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London • Bump, set, spike, exhale.
Logan Tom hammered home the game-winner and watched it ricochet off a South Korean player’s fist and land safely out of bounds. After struggling to separate from South Korea through three sets on Thursday, and trailing for much of two of them, the No. 1-ranked U.S. showed its coolness and composure, winning 25-20, 25-22, 25-22 to advance to the gold-medal match of the London Olympics.
Storylines U.S. moves to finalLed by 24 points from Destinee Hooker, the U.S. women’s volleyball team advances to the championship match on Saturday.
» The U.S. has never won a gold medal in volleyball. It is the defending silver medalist in the sport.
» The U.S. trailed throughout much of two of its three sets against South Korea, which was a surprise to advance so deep in the tournament.
For the 31-year-old Tom, who played at Highland High School and is competing in her fourth Olympics, the semifinal victory was the perfect tune-up for the championship match on Saturday against Brazil. It will be a rematch of the 2008 gold-medal game, which Brazil won.
"I get nervous when I don’t have a match like that," said Tom, who scored eight points. "You need that experience, that kind of challenge, because you really don’t want it in an actual final."
There will be pressure enough in the final. The U.S. women, coached by former BYU player and assistant coach Hugh McCutcheon, are chasing their first gold medal since volleyball became an Olympic sport in 1964.
At Earls Court in central London, the U.S. was tested early by South Korea. The Koreans were a surprise to advance so deep in the knockout round. Ranked No. 15 in the world, they upset No. 4 Italy in the quarterfinals on Tuesday.
The U.S. did not break away in the first set until after a 16-16 tie and trailed 21-20 in the second. In the third game, it was tied as late as 21-21.
"We didn’t play our best match," captain Lindsey Berg said. "Not the best of the tournament, and hopefully we are saving that for the gold-medal match. We played great after 20 points, and that’s what makes a winning team win."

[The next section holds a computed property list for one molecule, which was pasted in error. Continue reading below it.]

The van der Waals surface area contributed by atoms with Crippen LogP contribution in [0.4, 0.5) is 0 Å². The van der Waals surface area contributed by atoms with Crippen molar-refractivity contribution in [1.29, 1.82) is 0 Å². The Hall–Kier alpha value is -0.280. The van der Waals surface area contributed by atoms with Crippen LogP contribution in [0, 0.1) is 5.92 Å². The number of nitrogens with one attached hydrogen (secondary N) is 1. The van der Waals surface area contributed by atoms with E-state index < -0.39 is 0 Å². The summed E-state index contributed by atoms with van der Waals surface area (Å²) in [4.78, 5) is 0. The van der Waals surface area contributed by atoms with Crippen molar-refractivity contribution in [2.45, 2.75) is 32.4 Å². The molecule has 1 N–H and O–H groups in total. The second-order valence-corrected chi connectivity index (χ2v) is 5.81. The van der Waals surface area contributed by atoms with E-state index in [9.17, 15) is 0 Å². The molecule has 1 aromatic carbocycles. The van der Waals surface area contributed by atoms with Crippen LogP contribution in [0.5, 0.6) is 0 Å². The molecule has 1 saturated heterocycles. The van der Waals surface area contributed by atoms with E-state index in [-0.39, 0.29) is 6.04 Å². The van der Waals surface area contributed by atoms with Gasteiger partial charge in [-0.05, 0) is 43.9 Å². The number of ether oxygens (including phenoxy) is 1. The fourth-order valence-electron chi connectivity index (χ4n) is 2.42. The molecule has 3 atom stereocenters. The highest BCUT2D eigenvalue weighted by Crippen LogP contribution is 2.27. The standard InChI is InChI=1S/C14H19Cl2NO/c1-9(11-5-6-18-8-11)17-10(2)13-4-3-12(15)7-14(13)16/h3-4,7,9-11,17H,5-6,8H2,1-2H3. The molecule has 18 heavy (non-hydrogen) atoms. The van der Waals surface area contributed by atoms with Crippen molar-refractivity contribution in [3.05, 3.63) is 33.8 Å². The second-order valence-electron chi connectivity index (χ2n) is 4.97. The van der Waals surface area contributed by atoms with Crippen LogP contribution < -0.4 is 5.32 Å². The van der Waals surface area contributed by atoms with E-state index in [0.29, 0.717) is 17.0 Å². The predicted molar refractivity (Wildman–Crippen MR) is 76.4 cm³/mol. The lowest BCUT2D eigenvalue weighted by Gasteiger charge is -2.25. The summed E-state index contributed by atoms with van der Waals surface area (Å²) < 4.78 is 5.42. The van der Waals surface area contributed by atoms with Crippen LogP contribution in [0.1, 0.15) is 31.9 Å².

Berg was instrumental to the U.S. success. She returned after missing the team’s quarterfinal victory over the Dominican Republic with a strained Achilles and said she felt "amazing."
While Berg’s return provided a lift for the Americans, the most impressive force continues to be former University of Texas star Destinee Hooker. The 6-foot-4 opposite attacker scored 24 points against South Korea, drawing praise from her teammates and coach.
"She’s very special athletically, obviously, that’s part of it," McCutcheon said. "But also she’s learned a lot about volleyball. She was pretty raw when she came into our gym."
After the match, Hooker said that when she was 13, the AAU coach told her she was too tall to play volleyball, that she couldn’t get low enough. So she quit, and focused on basketball and track.
"Sounds like Michael Jordan getting cut as a sophomore, right?" McCutcheon said.
But Hooker started playing volleyball again in high school and Saturday she will be the young star of a team playing for a gold medal, with several teammates — such as Tom and Berg — who after several Olympics are still looking for their first gold.
That is what makes this year’s team special, McCutcheon said.
"It’s that combination," he said, "that balance of veteran leadership and experience, and the youth and the exuberance that comes with that."
He just hopes those are the ingredients of a gold medal.
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